WHITE PLAINS, CITY OF NEW YORK

White Plains is a city in the U.S. state of New York. It is the commercial hub and the seat of Westchester County, an affluent suburban county that is home to almost one million people, just north of New York City. It is located in south-central Westchester, about 4 miles (6 km) east of the Hudson River and 2.5 miles (4.0 km) northwest of Long Island Sound. It is bordered to the north by the town of North Castle, to the north and east by the town/village of Harrison, to the south by the town/village of Scarsdale and to the west by the town of Greenburgh.

As of the 2010 U.S. census, the city had a total population of 56,853. According to the city government, the daytime weekday population is estimated at 250,000.

Geography
According to the U.S. Census Bureau, White Plains has a land area of 9.77 square miles (25.3 square kilometers), and a population density of 5,820.3 people per square mile (2,247.2 per square kilometer).

Climate
White Plains has a humid continental climate, with four distinct seasons. Winter is cold and moderately snowy, with an average January temperature of 29.1 °F (−1.6 °C), and summer is warm and humid, with a mean July temperature of 73.5 °F (23.1 °C). In spring and fall, temperatures can fluctuate widely, but are usually mild and comfortable. Precipitation is plentiful and evenly spread out through the year, with measurable rain and/or snow falling on just under one-third of days. The city receives approximately 234 clear or partly cloudy days per annum, with October typically being the sunniest month, averaging more than 70 percent of possible sunshine.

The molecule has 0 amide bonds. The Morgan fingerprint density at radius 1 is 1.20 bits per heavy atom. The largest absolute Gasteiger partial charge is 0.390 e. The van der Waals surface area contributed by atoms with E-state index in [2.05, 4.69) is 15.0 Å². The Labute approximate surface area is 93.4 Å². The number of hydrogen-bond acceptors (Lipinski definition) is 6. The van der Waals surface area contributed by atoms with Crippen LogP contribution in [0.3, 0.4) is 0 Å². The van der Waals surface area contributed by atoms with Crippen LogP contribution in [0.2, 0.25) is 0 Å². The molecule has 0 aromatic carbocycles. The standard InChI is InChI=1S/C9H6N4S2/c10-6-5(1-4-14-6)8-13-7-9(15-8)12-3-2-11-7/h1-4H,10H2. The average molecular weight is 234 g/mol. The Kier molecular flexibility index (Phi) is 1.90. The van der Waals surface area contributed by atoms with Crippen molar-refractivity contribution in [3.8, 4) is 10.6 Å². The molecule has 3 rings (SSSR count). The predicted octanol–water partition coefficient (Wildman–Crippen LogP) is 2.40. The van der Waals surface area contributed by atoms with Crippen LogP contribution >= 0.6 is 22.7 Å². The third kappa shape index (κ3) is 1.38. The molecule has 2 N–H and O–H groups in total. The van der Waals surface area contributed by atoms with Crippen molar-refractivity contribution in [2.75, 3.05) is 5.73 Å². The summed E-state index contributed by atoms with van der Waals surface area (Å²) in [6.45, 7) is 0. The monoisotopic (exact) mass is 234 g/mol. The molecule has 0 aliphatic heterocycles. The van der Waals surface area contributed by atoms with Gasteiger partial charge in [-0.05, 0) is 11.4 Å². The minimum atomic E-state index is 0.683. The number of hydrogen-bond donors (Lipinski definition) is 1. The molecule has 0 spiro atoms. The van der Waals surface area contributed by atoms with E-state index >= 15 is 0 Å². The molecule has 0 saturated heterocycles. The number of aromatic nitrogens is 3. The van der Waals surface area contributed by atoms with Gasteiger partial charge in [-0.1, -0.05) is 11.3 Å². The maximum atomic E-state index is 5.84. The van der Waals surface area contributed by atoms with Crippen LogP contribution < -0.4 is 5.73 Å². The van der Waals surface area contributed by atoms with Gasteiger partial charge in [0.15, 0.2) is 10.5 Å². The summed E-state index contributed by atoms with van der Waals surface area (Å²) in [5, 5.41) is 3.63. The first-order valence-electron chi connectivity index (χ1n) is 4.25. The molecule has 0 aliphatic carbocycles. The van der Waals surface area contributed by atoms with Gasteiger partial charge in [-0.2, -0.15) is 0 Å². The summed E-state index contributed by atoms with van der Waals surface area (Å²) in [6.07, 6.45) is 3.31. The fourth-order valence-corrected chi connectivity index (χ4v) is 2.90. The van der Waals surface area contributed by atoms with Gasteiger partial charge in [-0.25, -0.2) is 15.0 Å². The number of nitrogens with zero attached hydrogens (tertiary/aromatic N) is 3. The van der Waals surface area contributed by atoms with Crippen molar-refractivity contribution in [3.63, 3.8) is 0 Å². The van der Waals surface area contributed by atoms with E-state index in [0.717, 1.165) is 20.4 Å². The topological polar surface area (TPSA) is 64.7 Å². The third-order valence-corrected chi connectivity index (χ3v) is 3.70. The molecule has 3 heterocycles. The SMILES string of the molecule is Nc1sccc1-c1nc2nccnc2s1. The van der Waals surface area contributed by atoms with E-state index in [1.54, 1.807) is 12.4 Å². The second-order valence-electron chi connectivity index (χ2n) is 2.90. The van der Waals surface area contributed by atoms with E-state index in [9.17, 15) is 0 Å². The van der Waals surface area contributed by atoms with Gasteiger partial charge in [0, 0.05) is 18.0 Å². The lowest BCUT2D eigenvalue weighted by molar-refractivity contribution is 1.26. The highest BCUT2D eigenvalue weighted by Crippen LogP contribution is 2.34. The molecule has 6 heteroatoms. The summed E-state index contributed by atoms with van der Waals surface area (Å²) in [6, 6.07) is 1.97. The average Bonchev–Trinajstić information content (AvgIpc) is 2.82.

The lowest temperature ever recorded in White Plains since record-keeping began was −14 °F (−25.6 °C), and the highest ever was 102 °F (38.9 °C).

History
At the time of the Dutch settlement of Manhattan in the early 17th century, the region had been used as farmland by the Weckquaeskeck tribe, members of the Mohican nation and was called "Quarropas". To early traders it was known as "the White Plains", either from the groves of white balsam which are said to have covered it, or from the heavy mist that local tradition suggests hovered over the swamplands near the Bronx River. The first non-native settlement came in November 1683, when a party of Connecticut Puritans moved westward from an earlier settlement in Rye and bought about 4,400 acres (18 km2), presumably from the Weckquaeskeck. However, John Richbell of Mamaroneck, claimed to have earlier title to much of the territory through his purchase of a far larger plot extending 20 miles (32 km) inland, perhaps from a different tribe. The matter wasn't settled until 1721, when a Royal Patent for White Plains was granted by King George II.

In 1758, White Plains became the seat of Westchester County when the colonial government for the county left West Chester, which was located in what is now the northern part of the borough of the Bronx, in New York City. The unincorporated village remained part of the Town of Rye until 1788, when the Town of White Plains was created.

On July 9, 1776, a copy of the Declaration of Independence was delivered to the New York Provincial Congress, which was meeting in the county courthouse. The delegates quickly adopted a resolution approving the Declaration, thus declaring both the colony's independence and the formation of the State of New York. The Declaration itself was first publicly read from the steps of the courthouse on July 11.